This lesson was about what to do with the images we recorded from Cambridge market last week.
We explored cropping and editing our pictures as part of the creative process, and we each brought along printouts of our images for group discussion, what to take out, what to leave in, what to emphasize, or de emphasize.
In cropping our pictures we are limited to what is actually there, and so we went on to draw and paint tonal and colour thumbnail images from our reference to arrange things to better effect, but what does that mean? and what does it involve?
Selection can be a very personal thing, but we discussed as a group what we thought looked better, or worse.
Below are a few of my images which I cropped as an example.....
The photograph below, I felt, was really 2 separate images, I thought it was quite amusing to have rufty tufty men with what appears to be chinese wallpaper behind! and I also liked the way the two men in red, only related by their pictorial proximity, were united in the positioning of their hands, and also the man in the grey suit behind him, creating a further diagonal link to bald man.
I also thought that the group on the right, was too much superfluous distraction, but as a colour composition on it's own it had potential, with some re jigging.
I quite liked the image below for it's counter balance of reds and black, but I found a cropped version more compelling and unified, but please feel free to disagree?
The following photo's are cropped for the same reason, let me know if you think my cropping has improved them or what you might have done differently? If you're not sure, view them upside down, so you can look at the colours and the shapes, without being distracted by the subject.
And now ladles and mentalmen! A little journey into taking the creative process a little further, here we have the 3 graces, Mel, Rosemary, and Maureen, note the cropping I did in the image below to cut out a lot of superfluous clutter, ( sorry Liz! and Rosemary 2 )
I liked the way the ladies scarves were a similar colour, and between the scarves, hands and blocks of colour behind them, the attention is drawn from bottom right, in an ark to bottom left, and I liked the way the hair of Mel and Rosemary created a point of high contrast.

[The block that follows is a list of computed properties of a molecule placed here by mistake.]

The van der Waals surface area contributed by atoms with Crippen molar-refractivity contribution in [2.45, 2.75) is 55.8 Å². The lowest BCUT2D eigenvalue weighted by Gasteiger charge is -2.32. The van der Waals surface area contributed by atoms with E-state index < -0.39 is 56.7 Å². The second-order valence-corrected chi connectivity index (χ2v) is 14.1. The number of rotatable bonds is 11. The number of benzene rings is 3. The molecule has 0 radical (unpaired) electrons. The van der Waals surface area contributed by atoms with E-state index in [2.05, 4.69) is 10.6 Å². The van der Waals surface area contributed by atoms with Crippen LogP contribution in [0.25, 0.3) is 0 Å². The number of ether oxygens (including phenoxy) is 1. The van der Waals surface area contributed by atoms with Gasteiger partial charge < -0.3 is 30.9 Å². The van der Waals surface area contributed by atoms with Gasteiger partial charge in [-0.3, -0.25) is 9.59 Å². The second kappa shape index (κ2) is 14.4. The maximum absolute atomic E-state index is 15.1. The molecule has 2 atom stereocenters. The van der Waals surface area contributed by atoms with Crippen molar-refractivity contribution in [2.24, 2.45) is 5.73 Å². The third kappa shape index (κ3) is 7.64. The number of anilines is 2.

Note in the small colour thumbnail ( below ) how I have edited a lot of the crockery out of the picture, so there is just 1 cup forming a counter balance of white against Mel's coat, which I decided should also be white as a focal point, and I also kicked everything else out of the background with a ruthless swash of black, except for the orange and blue patches of colour I thought would be useful to add a further pulling power to Mel's head.
Anyway, this part of the process is great fun to me, although I am aware that beginners want to just get on with the painting without doing this stage, but I do believe that when the time comes to sit down and just paint what is in front of you, your colour composition glasses will be much clearer by having practiced all the above, and the thing you chose to draw or paint will be directed by a finer sense of what looks good, even though you might not be aware that your acquired knowledge is whispering to you!
Next week I will be showing you, beginners in particular, how to mix and apply colours on the paper so you don't end up with streaks or a colour in-balance, and I'll be demonstrating that by adding to the unfinished picture below. In-between then, if you get time, practice doing pencil thumbnails like the one below, about 1 inch sq, to avoid you getting distracted by subject, and focus on shapes and colours.
See y'all next week : )